The Epiphany of the Lord (A)
The Magi’s journey of faith
1. Opening prayer
a) Placing the passage in its context:
This passage belongs to the first two chapters of Matthew’s Gospel, which constitute a kind of prologue to the whole work. Here we are presented with the historical origin of the Messiah as son of David, as well as his divine origin as Jesus Christ, God-with-us. Matthew immediately leads us into a very deep and engaging meditation, placing before us a precise choice through the persons he introduces in his story: we either recognise and welcome the Lord who is just born, or we remain indifferent even to wanting to eliminate him, kill him. This passage offers us the beautiful story of the journey of the Magi, who come from afar because they want to seek and welcome, love and adore the Lord Jesus. But their long journey and tireless search, the conversion of their heart are facts that speak of us, facts already written on the scroll of our own sacred story.
b) An aid to the reading of the passage:
The passage may be divided into two main parts, determined
by the locality where the scenes take place: the first part (2: 1-9a)
takes place in Jerusalem, whereas the second part is focussed around
Bethlehem (2: 9b-12).
c) The text:
After Jesus had been born at Bethlehem in Judaea during the reign of
King Herod, suddenly some wise men came to Jerusalem from the east 2
asking, 'Where is the infant king of the Jews? We saw his star as it
rose and have come to do him homage.'
3. A moment of prayerful silence
I listen deeply to the silent voice of the Lord and let the breath of the Spirit come to me and infuse me. In this silence I seek the Lord and repeat in my heart: “Where are you, my God?”
4. A few questions
a) I take the first words that come from the mouths
of the Magi and make them my own: “Where is the infant king of the
Jews?” Do I really feel attracted to the place where the Lord is
because I desire to be with him? Am I ready to leave the dark and old
places of my habits, of my comfort, to undertake a journey of faith
in search of Jesus?
5. A key to the reading
I look for some key words, some basic themes, that may guide and help me better penetrate the meaning of this passage of the Gospel, so that my life may be enlightened and changed by this Word of the Lord.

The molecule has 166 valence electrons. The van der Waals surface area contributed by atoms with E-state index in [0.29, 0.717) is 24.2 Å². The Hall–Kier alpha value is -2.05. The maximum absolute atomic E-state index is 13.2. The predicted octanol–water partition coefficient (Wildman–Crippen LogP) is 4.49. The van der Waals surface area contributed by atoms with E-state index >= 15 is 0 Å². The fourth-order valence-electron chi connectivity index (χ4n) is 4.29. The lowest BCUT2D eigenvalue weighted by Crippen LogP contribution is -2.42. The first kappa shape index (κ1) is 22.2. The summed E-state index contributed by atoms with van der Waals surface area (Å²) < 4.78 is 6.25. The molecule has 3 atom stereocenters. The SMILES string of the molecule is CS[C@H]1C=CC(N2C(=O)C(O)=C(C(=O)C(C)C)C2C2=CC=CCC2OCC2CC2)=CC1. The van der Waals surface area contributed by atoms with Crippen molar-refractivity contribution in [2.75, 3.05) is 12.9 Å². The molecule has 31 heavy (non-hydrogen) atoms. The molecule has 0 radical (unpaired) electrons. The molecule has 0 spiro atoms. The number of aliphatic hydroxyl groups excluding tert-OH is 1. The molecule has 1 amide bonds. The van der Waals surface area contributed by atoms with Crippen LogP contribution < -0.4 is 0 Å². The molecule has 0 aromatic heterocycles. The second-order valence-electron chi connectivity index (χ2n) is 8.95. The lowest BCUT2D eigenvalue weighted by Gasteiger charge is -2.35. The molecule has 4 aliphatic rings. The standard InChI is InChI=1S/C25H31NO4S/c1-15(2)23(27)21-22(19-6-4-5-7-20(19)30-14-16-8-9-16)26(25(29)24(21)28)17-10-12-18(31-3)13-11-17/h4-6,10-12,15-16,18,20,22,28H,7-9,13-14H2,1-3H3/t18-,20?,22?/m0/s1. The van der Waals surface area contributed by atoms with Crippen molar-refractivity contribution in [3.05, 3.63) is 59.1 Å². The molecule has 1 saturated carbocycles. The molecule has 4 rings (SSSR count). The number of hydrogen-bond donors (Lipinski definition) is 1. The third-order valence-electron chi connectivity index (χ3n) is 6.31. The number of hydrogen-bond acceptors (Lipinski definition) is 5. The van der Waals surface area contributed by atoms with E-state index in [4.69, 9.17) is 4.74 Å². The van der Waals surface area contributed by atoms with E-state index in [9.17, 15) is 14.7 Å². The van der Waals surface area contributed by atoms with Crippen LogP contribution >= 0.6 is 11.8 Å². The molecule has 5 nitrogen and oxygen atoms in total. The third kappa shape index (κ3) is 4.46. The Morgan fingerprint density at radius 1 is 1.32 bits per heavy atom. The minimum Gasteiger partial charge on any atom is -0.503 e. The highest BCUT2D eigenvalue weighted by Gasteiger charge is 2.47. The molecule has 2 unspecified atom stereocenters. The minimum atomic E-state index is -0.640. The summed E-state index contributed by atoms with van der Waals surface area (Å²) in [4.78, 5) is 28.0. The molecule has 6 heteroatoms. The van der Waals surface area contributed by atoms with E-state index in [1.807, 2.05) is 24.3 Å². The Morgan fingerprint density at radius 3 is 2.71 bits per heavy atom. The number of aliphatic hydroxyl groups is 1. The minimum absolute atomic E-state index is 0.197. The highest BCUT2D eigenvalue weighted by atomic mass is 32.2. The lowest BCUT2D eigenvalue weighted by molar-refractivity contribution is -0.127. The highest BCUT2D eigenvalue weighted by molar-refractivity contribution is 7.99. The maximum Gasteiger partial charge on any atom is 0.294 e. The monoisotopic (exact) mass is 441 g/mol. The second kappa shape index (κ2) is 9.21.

* The journey: This passage seems to be shot through with the grand theme of a journey, an exodus, a going out. The Magi, these mysterious characters, get moving, go far away from their land and go seeking the king, the Lord. Matthew presents this fact by means of some verbs that proceed along development of the event: came, we have come, sent them, go, set out, went before them, going into, not to go back, returned. The physical journey of the Magi hides a much more important and meaningful journey, the journey of faith. This is the movement of the soul born from a desire to meet and know the Lord. At the same time it is God’s invitation, who calls and attracts us with his own power; it is he who gets us to stand up and sets us in motion, who offers us signs and does not cease to walk with us. Scripture gives us many important examples and these help us enter into this path of grace and blessings. To Abraham God said: “Leave your country, your family and your father’s house, for the land I will show you” (Gen 12: 1). Jacob too was a pilgrim of faith and conversion; in fact, of him is written: “Jacob left Beersheba and set out for Haran” (Gen 28: 10) and: “Moving on, Jacob went to the land of the sons of the East” (Gen 29: 1). Many years later, the Lord spoke to him and said: “Go back to the land of your forefathers and to your kindred; and I will be with you” (Gen 31: 3). Moses too was a man on a journey; God himself showed him the way, the exodus, in his heart, in his depths, and made of his whole life a long march of salvation for him and for his brothers and sisters: “So come, I send you to Pharaoh to bring the sons of Israel, my people, out of Egypt!” (Ex 3: 10). Also the new people of God, we the children of the promise and of the new covenant, are called to go out all the time and to set out on a journey in the footsteps of the Lord Jesus. The exodus never ceased; the liberation that comes from faith is still always active. Let us look at Jesus, at his apostles, at Paul: not one of them stands still, not one of them hides. All these witnesses speak to us today by their deeds and they repeat: “Blessed is he who finds in you his strength and one who decides in his heart to go on the holy journey” (Ps 83: 6).